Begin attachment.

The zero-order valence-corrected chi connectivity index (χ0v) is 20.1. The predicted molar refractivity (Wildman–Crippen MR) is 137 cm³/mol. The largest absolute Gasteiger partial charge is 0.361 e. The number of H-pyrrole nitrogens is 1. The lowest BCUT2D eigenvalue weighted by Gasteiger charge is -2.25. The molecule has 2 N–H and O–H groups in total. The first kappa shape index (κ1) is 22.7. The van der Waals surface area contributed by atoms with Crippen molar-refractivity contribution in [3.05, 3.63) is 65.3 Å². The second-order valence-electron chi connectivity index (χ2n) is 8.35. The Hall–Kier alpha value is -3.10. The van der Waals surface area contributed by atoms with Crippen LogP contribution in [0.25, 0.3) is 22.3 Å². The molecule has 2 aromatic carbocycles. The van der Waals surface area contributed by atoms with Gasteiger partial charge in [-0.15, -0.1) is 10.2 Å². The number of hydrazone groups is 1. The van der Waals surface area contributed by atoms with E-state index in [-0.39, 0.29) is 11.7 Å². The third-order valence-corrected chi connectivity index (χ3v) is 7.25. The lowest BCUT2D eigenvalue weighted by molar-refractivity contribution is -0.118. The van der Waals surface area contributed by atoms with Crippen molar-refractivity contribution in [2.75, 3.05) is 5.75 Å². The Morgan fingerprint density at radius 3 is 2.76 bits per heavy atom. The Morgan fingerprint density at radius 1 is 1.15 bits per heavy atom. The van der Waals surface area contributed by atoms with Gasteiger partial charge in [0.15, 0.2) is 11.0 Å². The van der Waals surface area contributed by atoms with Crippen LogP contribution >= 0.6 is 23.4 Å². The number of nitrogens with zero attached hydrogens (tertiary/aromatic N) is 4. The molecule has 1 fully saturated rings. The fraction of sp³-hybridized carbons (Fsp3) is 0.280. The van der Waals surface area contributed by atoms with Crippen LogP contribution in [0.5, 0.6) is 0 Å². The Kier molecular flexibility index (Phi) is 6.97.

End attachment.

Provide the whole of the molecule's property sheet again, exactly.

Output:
The zero-order valence-corrected chi connectivity index (χ0v) is 20.1. The predicted molar refractivity (Wildman–Crippen MR) is 137 cm³/mol. The largest absolute Gasteiger partial charge is 0.361 e. The number of H-pyrrole nitrogens is 1. The lowest BCUT2D eigenvalue weighted by Gasteiger charge is -2.25. The molecule has 2 N–H and O–H groups in total. The first kappa shape index (κ1) is 22.7. The van der Waals surface area contributed by atoms with Crippen molar-refractivity contribution in [3.05, 3.63) is 65.3 Å². The second-order valence-electron chi connectivity index (χ2n) is 8.35. The Hall–Kier alpha value is -3.10. The van der Waals surface area contributed by atoms with Crippen LogP contribution in [0.25, 0.3) is 22.3 Å². The molecule has 2 aromatic carbocycles. The van der Waals surface area contributed by atoms with Gasteiger partial charge in [-0.15, -0.1) is 10.2 Å². The number of hydrazone groups is 1. The van der Waals surface area contributed by atoms with E-state index in [-0.39, 0.29) is 11.7 Å². The third-order valence-corrected chi connectivity index (χ3v) is 7.25. The lowest BCUT2D eigenvalue weighted by molar-refractivity contribution is -0.118. The van der Waals surface area contributed by atoms with Crippen molar-refractivity contribution in [2.75, 3.05) is 5.75 Å². The Morgan fingerprint density at radius 3 is 2.76 bits per heavy atom. The Morgan fingerprint density at radius 1 is 1.15 bits per heavy atom. The van der Waals surface area contributed by atoms with Gasteiger partial charge in [0.15, 0.2) is 11.0 Å². The van der Waals surface area contributed by atoms with Crippen LogP contribution >= 0.6 is 23.4 Å². The number of nitrogens with zero attached hydrogens (tertiary/aromatic N) is 4. The molecule has 1 fully saturated rings. The fraction of sp³-hybridized carbons (Fsp3) is 0.280. The van der Waals surface area contributed by atoms with Crippen LogP contribution in [0.5, 0.6) is 0 Å². The Kier molecular flexibility index (Phi) is 6.97.